Using 3D printed eggs to examine the egg-rejection behaviour of wild birds

PeerJ. 2015 May 26;3:e965. doi: 10.7717/peerj.965. eCollection 2015.


The coevolutionary relationships between brood parasites and their hosts are often studied by examining the egg rejection behaviour of host species using artificial eggs. However, the traditional methods for producing artificial eggs out of plasticine, plastic, wood, or plaster-of-Paris are laborious, imprecise, and prone to human error. As an alternative, 3D printing may reduce human error, enable more precise manipulation of egg size and shape, and provide a more accurate and replicable protocol for generating artificial stimuli than traditional methods. However, the usefulness of 3D printing technology for egg rejection research remains to be tested. Here, we applied 3D printing technology to the extensively studied egg rejection behaviour of American robins, Turdus migratorius. Eggs of the robin's brood parasites, brown-headed cowbirds, Molothrus ater, vary greatly in size and shape, but it is unknown whether host egg rejection decisions differ across this gradient of natural variation. We printed artificial eggs that encompass the natural range of shapes and sizes of cowbird eggs, painted them to resemble either robin or cowbird egg colour, and used them to artificially parasitize nests of breeding wild robins. In line with previous studies, we show that robins accept mimetically coloured and reject non-mimetically coloured artificial eggs. Although we found no evidence that subtle differences in parasitic egg size or shape affect robins' rejection decisions, 3D printing will provide an opportunity for more extensive experimentation on the potential biological or evolutionary significance of size and shape variation of foreign eggs in rejection decisions. We provide a detailed protocol for generating 3D printed eggs using either personal 3D printers or commercial printing services, and highlight additional potential future applications for this technology in the study of egg rejection.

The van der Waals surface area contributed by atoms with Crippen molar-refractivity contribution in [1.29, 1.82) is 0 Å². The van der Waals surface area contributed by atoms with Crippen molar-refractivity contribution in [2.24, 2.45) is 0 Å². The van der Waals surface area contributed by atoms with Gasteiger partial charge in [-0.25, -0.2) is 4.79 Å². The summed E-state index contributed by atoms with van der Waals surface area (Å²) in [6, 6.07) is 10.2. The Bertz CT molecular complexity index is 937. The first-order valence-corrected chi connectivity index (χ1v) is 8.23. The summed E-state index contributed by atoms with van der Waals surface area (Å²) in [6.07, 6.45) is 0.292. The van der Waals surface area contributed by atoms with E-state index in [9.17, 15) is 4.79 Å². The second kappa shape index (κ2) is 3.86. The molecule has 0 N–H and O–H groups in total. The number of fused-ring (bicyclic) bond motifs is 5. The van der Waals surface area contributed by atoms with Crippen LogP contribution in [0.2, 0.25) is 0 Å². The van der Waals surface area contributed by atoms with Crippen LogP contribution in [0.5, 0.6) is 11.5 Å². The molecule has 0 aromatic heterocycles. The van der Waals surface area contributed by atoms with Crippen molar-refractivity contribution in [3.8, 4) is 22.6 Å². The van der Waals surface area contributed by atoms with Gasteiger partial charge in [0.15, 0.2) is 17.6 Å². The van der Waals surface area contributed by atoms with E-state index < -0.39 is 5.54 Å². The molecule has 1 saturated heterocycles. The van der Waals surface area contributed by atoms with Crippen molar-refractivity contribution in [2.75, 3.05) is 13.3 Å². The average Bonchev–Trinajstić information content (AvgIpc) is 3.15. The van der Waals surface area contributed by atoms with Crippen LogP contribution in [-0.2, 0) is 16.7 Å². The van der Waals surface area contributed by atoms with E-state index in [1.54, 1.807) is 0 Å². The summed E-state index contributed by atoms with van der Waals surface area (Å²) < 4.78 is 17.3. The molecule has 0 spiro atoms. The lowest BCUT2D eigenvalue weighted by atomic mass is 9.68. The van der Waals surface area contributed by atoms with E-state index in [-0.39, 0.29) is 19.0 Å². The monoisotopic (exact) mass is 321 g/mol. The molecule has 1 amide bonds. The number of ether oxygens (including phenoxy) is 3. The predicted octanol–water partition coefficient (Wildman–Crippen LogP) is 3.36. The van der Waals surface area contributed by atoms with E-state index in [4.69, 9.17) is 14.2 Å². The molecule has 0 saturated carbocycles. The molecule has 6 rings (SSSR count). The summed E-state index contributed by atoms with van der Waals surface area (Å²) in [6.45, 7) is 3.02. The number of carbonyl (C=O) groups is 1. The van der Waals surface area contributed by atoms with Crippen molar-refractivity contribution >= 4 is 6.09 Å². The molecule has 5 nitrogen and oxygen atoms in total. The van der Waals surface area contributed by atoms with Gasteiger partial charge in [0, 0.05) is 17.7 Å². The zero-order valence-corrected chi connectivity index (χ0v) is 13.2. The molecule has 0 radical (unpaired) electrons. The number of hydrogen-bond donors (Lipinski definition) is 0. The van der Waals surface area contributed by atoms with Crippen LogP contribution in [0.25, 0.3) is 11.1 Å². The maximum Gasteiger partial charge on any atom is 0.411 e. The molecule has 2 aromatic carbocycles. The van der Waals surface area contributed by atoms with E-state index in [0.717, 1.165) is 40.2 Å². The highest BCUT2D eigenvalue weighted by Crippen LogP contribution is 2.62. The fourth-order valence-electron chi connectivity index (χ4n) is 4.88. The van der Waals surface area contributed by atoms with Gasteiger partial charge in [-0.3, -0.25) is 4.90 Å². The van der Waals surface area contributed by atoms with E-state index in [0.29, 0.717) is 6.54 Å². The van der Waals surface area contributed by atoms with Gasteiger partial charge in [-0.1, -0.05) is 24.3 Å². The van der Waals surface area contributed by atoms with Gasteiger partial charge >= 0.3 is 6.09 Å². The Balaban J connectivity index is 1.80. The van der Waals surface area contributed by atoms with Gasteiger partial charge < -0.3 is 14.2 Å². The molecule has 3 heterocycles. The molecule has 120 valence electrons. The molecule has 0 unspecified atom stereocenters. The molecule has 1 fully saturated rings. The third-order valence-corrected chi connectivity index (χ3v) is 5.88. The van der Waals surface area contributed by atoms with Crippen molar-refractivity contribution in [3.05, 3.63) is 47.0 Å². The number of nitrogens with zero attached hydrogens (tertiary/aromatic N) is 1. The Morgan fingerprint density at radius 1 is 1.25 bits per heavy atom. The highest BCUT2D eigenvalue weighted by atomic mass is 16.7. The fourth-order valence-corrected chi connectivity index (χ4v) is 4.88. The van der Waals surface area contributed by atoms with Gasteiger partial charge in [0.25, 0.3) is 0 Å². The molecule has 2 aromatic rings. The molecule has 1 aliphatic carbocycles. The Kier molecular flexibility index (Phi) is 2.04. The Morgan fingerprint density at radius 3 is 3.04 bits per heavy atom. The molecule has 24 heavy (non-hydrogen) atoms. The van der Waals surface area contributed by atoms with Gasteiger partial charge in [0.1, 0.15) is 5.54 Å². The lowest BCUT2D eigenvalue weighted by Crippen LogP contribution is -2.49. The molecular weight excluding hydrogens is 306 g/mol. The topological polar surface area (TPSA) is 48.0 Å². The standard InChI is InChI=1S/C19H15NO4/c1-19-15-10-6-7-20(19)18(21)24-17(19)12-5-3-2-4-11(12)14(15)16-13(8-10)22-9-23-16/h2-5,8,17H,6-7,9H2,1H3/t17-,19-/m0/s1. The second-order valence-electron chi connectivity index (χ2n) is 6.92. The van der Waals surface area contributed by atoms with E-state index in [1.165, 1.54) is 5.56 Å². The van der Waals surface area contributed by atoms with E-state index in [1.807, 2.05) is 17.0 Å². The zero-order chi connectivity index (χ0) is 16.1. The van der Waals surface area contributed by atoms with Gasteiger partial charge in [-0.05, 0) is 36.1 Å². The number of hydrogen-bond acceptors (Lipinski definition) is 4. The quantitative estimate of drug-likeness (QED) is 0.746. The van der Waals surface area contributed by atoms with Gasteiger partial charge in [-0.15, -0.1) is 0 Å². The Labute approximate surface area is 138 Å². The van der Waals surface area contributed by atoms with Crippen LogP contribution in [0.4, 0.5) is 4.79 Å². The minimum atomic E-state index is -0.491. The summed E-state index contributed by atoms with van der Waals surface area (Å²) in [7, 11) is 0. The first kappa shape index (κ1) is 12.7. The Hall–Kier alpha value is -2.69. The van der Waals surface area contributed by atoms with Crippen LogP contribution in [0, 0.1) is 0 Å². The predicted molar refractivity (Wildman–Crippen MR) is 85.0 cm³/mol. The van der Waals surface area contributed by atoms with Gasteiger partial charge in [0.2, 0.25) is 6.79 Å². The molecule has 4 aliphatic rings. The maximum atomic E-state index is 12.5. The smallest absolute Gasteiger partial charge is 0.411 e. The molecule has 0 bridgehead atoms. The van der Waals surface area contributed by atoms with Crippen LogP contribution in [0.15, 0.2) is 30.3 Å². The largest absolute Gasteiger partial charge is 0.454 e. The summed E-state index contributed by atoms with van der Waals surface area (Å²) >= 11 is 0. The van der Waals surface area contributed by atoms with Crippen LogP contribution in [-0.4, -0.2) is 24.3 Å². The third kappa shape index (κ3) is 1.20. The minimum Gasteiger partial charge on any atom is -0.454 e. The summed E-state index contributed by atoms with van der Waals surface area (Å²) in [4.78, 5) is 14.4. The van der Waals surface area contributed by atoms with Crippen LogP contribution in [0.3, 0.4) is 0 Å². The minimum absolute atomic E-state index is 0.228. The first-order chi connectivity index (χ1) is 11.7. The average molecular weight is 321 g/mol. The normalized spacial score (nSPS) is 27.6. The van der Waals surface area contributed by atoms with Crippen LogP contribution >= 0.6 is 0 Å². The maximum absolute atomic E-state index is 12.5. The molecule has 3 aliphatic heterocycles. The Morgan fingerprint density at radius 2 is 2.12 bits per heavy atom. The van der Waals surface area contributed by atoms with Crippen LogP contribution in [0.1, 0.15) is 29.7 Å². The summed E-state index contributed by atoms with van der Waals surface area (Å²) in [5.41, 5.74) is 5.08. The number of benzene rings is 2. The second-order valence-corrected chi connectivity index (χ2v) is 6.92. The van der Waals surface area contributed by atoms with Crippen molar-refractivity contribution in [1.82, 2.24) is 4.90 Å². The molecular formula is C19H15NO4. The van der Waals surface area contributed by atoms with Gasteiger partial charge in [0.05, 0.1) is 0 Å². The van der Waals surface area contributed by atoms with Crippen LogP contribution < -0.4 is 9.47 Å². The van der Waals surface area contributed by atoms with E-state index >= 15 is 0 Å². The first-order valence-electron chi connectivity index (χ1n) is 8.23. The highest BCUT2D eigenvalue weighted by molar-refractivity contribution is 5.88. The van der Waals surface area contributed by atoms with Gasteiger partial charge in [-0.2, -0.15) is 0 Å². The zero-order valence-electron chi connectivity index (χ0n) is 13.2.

Keywords: 3D printing; American robin; Artificial egg; Brood parasitism; Cowbird; Egg rejection; Experimental techniques; Molothrus ater; Turdus migratorius.

Grant support

Funding for this research was provided by the Human Frontier Science Program (RGY83/2012) to MDS and MEH, the offices of the Provost and the Dean of Arts and Sciences at Hunter College to MEH, the Air Force Office of Scientific Research (FA9550-13-1-0222) to MDS, the National Science Foundation to HUV (#0956306) and MH (#1247550), and by the Camille and Henry Dreyfus Foundation to MH. The funders had no role in study design, data collection and analysis, decision to publish, or preparation of the manuscript.